Quantcast

GMO Mushroom Sidesteps USDA Regulations

Food

The U.S. Department of Agriculture (USDA) said it will not regulate the potential cultivation and sale of a genetically modified (GMO) mushroom the same way it regulates conventional GMOs because the mushroom was made with the genome-editing tool CRISPR-Cas9.

Thanks to a new gene-editing tool, the common white button mushroom has been genetically altered to resist browning. Photo credit: Flickr

This is the first time the U.S. government has cleared a food product edited with the new and controversial technique.

The USDA announced in a letter last week that it had approved Pennsylvania State University plant pathologist Yinong Yang's common white button mushroom (Agaricus bosporus) that's engineered to be more resistant to browning. As the USDA's Animal and Plant Health Inspection Service (APHIS) wrote on April 13:

The anti-browning trait reduces the formation of brown pigment (melanin), improving the appearance and shelf life of mushroom, and facilitating automated mechanical harvesting.

Based on the information cited in your letter, APHIS has concluded that your CRISPR/Cas9-edited white button mushrooms as described in your letter do not contain any introduced genetic material. APHIS has no reason to believe that CRISPR/Cas9-edited white button mushrooms are plant pests.

According to Nature, the mushroom was created by targeting the family of genes that encodes the enzyme polyphenol oxidase that causes browning. "By deleting just a handful of base pairs in the mushroom’s genome, Yang knocked out one of six PPO genes—reducing the enzyme’s activity by 30 percent," Nature reported.

So why has this deliberately genetically modified "frankenfungi" escaped USDA scrutiny? Well, instead of the conventional method in which foreign DNA is spliced into a seed (i.e. Bt corn), genetic modification of Yang's mushroom was achieved by altering its own genetic material.

As Quartz explained, a CRISPR-created product falls under a certain loophole:

Despite being directly and purposely genetically modified, USDA has allowed Yang’s mushroom to sidestep the regulatory system. The reason? Yang’s method does not contain “any introduced genetic material” from a plant pest such as bacteria or viruses. Conventional GMOs, the ones that the USDA’s rules are designed to deal with, are created by introducing foreign genes—for example, those of a bacteria might be introduced to give the crop some pest resistance.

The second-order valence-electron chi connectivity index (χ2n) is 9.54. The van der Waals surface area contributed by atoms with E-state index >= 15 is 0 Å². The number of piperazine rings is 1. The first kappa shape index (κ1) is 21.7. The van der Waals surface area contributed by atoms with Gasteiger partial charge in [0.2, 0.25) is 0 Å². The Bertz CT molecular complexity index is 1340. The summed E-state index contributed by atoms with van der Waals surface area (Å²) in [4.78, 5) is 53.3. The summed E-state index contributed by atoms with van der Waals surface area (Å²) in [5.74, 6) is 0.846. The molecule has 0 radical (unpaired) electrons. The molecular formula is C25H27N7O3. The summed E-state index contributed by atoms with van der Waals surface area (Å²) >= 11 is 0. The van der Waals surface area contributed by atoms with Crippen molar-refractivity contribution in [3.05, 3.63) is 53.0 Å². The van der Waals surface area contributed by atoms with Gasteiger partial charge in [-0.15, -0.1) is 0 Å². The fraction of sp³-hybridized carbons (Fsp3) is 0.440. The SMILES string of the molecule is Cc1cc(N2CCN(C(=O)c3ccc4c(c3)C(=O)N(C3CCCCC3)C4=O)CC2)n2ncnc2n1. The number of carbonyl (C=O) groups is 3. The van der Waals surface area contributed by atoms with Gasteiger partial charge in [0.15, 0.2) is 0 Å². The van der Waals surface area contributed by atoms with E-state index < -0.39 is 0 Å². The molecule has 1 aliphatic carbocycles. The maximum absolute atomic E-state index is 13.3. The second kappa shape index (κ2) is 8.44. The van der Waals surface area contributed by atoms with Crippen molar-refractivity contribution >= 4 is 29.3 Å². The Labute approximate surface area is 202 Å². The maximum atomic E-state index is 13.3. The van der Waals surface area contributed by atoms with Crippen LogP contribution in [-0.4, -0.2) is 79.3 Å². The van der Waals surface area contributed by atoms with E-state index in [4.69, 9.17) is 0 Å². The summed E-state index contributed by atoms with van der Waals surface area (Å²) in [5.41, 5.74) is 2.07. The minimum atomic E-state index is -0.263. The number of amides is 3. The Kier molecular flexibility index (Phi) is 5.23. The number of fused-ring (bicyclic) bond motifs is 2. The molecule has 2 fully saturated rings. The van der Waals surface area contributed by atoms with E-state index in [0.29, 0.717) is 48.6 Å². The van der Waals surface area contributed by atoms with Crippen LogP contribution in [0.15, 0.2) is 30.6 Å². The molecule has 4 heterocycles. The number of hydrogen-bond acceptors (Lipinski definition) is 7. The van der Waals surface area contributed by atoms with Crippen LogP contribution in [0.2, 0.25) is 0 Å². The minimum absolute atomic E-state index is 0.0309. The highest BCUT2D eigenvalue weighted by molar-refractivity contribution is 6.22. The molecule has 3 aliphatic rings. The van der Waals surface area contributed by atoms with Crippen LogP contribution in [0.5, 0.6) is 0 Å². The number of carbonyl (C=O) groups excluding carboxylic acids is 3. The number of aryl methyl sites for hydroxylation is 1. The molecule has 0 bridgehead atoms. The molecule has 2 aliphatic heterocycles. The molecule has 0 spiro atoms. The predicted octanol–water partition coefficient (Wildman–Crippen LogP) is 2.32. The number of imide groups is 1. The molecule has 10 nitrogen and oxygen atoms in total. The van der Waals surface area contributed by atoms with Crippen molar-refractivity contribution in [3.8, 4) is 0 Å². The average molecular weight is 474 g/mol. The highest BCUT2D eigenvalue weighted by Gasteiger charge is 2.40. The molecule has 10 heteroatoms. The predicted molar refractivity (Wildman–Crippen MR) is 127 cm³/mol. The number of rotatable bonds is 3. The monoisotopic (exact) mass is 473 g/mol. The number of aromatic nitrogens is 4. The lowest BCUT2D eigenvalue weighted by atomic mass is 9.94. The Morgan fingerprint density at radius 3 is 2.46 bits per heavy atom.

Ultimately, the GMO mushroom could be the first of many new CRISPR-edited food products.

“The research community will be very happy with the news," Caixia Gao, a plant biologist at the Chinese Academy of Sciences’s Institute of Genetics and Developmental Biology in Beijing, who was not involved in developing the mushroom, told Nature. "I am confident we'll see more gene-edited crops falling outside of regulatory authority.”

Quartz reported that there are already several CRISPR projects in development, including DuPont's drought-resistant wheat and corn, a banana that can resist a fungus threatening that's threatening its extinction and a herbicide-resistant oilseed from the biotech company Cibus.

GMO-opponents have already criticized the USDA's move.

“The USDA decision is a perfect illustration of how weak regulations for evaluating genetically engineered crops are,” Patty Lovera of Food & Water Watch, told Quartz.

The U.S. does not have a government body that specifically regulates GMOs. The Washington Post noted that the U.S. Environmental Protection Agency only regulates GMOs designed for pest control and the Food and Drug Administration considers all GMOs to be safe.

Yang told Nature he is considering whether or not to bring the mushroom to market.